Focaccia Genovese | Italian Food Forever

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I usually make some type of focaccia every week as my family loves to snack on it throughout the day, use it to make a panini at lunch, or use it as our bread for dinner. While we were in Italy a few years ago, we went to Perugia to a food fair, and there was one stand from Liguria selling focaccia of every description.

Focaccia originated in Genova, and can actually be traced back to the 11th century. Although focaccia in some description is now made in every region across Italy, the focaccia from Genova is fantastic and brings back special memories for me.

When we lived in Milan for eight years, just outside our subdivision was a Genovese bakery that made the absolute best focaccia. My kids and I often visited the bakery in the morning when their focaccia was hot from the oven. Our favorite focaccia had to be Focaccia di Recco, which consists of two thin slices of dough that is filled with a tangy, creamy cheese called Stracchino or Crescenza.

The stand selling focaccia in Perugia had one version of focaccia that was the usual type of focaccia topped with dollops of stracchino cheese before baking. Of course, I had to try it, and it was delicious, and I knew I had to make my own version at home.

Stracchino, also known as crescenza, is a type of Italian cow’s milk cheese, typical of Lombardy, Piedmont, Veneto, and Liguria. It is eaten very young, is rindless, and has a very soft, creamy texture and usually a mild and delicate, slightly tangy flavor. This cheese is not so easy to find outside of Italy, but BelGioioso Cheese Inc. is an American company that produces an excellent version here.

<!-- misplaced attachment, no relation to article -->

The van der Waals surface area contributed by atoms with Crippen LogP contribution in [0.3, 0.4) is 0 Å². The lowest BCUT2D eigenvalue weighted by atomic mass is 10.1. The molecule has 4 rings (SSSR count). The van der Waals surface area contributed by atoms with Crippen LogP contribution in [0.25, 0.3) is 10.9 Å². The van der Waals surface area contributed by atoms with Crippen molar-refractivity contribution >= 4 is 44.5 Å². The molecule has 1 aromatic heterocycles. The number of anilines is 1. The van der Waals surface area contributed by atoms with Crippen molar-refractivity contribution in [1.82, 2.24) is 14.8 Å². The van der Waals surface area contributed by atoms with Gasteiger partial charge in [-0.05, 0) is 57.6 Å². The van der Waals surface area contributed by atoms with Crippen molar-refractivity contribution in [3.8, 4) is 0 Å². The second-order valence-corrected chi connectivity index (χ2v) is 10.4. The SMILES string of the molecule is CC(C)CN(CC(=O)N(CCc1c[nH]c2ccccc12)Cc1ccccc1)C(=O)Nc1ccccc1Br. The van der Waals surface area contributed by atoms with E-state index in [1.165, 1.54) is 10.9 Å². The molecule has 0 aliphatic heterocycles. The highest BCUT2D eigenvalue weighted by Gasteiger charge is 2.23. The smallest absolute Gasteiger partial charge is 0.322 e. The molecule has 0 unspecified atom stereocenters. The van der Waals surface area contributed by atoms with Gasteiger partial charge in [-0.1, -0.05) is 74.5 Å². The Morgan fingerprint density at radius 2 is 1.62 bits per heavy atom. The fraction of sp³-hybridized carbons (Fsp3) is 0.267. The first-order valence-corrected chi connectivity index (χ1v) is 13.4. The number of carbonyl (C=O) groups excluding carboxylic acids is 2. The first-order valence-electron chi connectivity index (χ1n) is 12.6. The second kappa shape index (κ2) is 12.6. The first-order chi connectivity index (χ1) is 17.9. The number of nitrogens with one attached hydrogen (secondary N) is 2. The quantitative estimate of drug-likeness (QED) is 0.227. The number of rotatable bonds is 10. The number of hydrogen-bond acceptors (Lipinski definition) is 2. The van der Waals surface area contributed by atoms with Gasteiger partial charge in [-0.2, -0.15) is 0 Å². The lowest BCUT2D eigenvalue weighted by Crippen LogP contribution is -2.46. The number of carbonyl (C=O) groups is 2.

Check your local Italian specialty store, or cheese store to locate it. If you cannot find stracchino in your area, Brie is probably the best substitute, particularly a young, mild flavored Brie. This focaccia is best served warm, and is terrific cut into squares and served as an appetizer with salumi.

Buon Appetito!
Deborah Mele 


Focaccia Dough

  • 5 Cups All-purpose Unbleached Flour
  • 2 Teaspoons Instant Active Dry Yeast
  • 2 – 3 Tablespoons Extra Virgin Olive Oil (Plus 2 Additional Tablespoons To Oil Bowl)
  • 1 Teaspoon Salt
  • 2+ Cups Warm Water


  • 6 Ounces Stracchino (Crescenza) Cheese (See Notes Above)
  • Coarse Sea Salt
  • Extra Virgin Olive Oil


  1. Measure and assemble your flour, oil, salt, yeast, and water.
  2. Add everything but the water into a large bowl and stir.
  3. Add half the water and stir.
  4. Continue to add water until the dough begins to come together into a shaggy ball.
  5. Dump the dough mixture onto a lightly floured surface and begin to knead with the heels of your hand.
  6. Knead for about 5 minutes, or until the dough is smooth and pliant.
  7. Add a little oil (2 tablespoons) to the bottom of a large bowl and place your ball of dough inside.
  8. Roll the ball of dough around in the oil ensuring the sides of the bowl and ball of dough are both lightly oiled.
  9. Cover your bowl with plastic wrap and place in a warm spot to rise. (I cover mine with a kitchen towel on top of the plastic wrap and sit it on a large sunny windowsill.)
  10. Let the dough rise until it is doubled in size, about an hour or an hour and a half depending on ambient temperature.
  11. Lightly oil a 13 x 9 inch baking pan.
  12. Dump your risen dough into the pan punching it down to deflate it.
  13. Press the dough with your fingers to fit into the pan.
  14. Preheat the oven to 425 degrees F.
  15. Use a spoon to break up the cheese and place on top of the focaccia in multiple places on top. (See Photo Above)
  16. Drizzle about 1/4 of a cup of olive oil over the top of the dough, and sprinkle with a teaspoon of sea salt.
  17. Bake for about 20 to 25 minutes, until golden brown and bubbly

Nutrition Information:

Yield: 10

Serving Size: 1

Amount Per Serving:

Calories: 278Total Fat: 6gSaturated Fat: 1gTrans Fat: 0gUnsaturated Fat: 5gCholesterol: 0mgSodium: 272mgCarbohydrates: 48gFiber: 2gSugar: 0gProtein: 7g

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